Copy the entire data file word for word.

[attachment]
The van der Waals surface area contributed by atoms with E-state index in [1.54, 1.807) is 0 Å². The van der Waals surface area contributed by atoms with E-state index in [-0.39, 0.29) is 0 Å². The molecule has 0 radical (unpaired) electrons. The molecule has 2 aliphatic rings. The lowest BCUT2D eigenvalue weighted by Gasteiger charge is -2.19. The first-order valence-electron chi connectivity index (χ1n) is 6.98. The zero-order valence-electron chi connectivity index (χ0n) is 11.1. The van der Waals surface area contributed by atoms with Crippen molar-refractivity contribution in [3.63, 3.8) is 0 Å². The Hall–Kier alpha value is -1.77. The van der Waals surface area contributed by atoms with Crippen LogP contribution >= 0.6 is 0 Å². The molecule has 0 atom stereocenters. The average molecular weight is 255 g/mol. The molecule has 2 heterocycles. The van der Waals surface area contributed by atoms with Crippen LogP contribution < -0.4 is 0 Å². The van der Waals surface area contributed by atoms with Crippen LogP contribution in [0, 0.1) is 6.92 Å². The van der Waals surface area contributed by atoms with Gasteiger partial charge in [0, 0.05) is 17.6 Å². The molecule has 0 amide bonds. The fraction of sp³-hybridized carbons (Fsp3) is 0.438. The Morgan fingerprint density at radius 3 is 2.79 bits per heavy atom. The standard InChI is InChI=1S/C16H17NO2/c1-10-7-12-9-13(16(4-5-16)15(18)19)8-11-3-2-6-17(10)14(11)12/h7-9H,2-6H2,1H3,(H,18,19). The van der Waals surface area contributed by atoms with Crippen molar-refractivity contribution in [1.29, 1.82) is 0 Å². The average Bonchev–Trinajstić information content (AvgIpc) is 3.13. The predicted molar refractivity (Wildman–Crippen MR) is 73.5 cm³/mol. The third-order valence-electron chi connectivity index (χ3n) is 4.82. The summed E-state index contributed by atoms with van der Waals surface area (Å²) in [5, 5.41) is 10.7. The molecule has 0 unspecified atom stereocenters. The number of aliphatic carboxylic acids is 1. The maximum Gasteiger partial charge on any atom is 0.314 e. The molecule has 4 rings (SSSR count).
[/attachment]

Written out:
The van der Waals surface area contributed by atoms with E-state index in [1.54, 1.807) is 0 Å². The van der Waals surface area contributed by atoms with E-state index in [-0.39, 0.29) is 0 Å². The molecule has 0 radical (unpaired) electrons. The molecule has 2 aliphatic rings. The lowest BCUT2D eigenvalue weighted by Gasteiger charge is -2.19. The first-order valence-electron chi connectivity index (χ1n) is 6.98. The zero-order valence-electron chi connectivity index (χ0n) is 11.1. The van der Waals surface area contributed by atoms with Crippen molar-refractivity contribution in [3.63, 3.8) is 0 Å². The Hall–Kier alpha value is -1.77. The van der Waals surface area contributed by atoms with Crippen LogP contribution >= 0.6 is 0 Å². The molecule has 0 atom stereocenters. The average molecular weight is 255 g/mol. The molecule has 2 heterocycles. The van der Waals surface area contributed by atoms with Crippen LogP contribution < -0.4 is 0 Å². The van der Waals surface area contributed by atoms with Crippen LogP contribution in [0, 0.1) is 6.92 Å². The van der Waals surface area contributed by atoms with Gasteiger partial charge in [0, 0.05) is 17.6 Å². The molecule has 0 amide bonds. The fraction of sp³-hybridized carbons (Fsp3) is 0.438. The Morgan fingerprint density at radius 3 is 2.79 bits per heavy atom. The standard InChI is InChI=1S/C16H17NO2/c1-10-7-12-9-13(16(4-5-16)15(18)19)8-11-3-2-6-17(10)14(11)12/h7-9H,2-6H2,1H3,(H,18,19). The van der Waals surface area contributed by atoms with Crippen molar-refractivity contribution in [1.29, 1.82) is 0 Å². The average Bonchev–Trinajstić information content (AvgIpc) is 3.13. The predicted molar refractivity (Wildman–Crippen MR) is 73.5 cm³/mol. The third-order valence-electron chi connectivity index (χ3n) is 4.82. The summed E-state index contributed by atoms with van der Waals surface area (Å²) in [5, 5.41) is 10.7. The molecule has 0 unspecified atom stereocenters. The number of aliphatic carboxylic acids is 1. The maximum Gasteiger partial charge on any atom is 0.314 e. The molecule has 4 rings (SSSR count).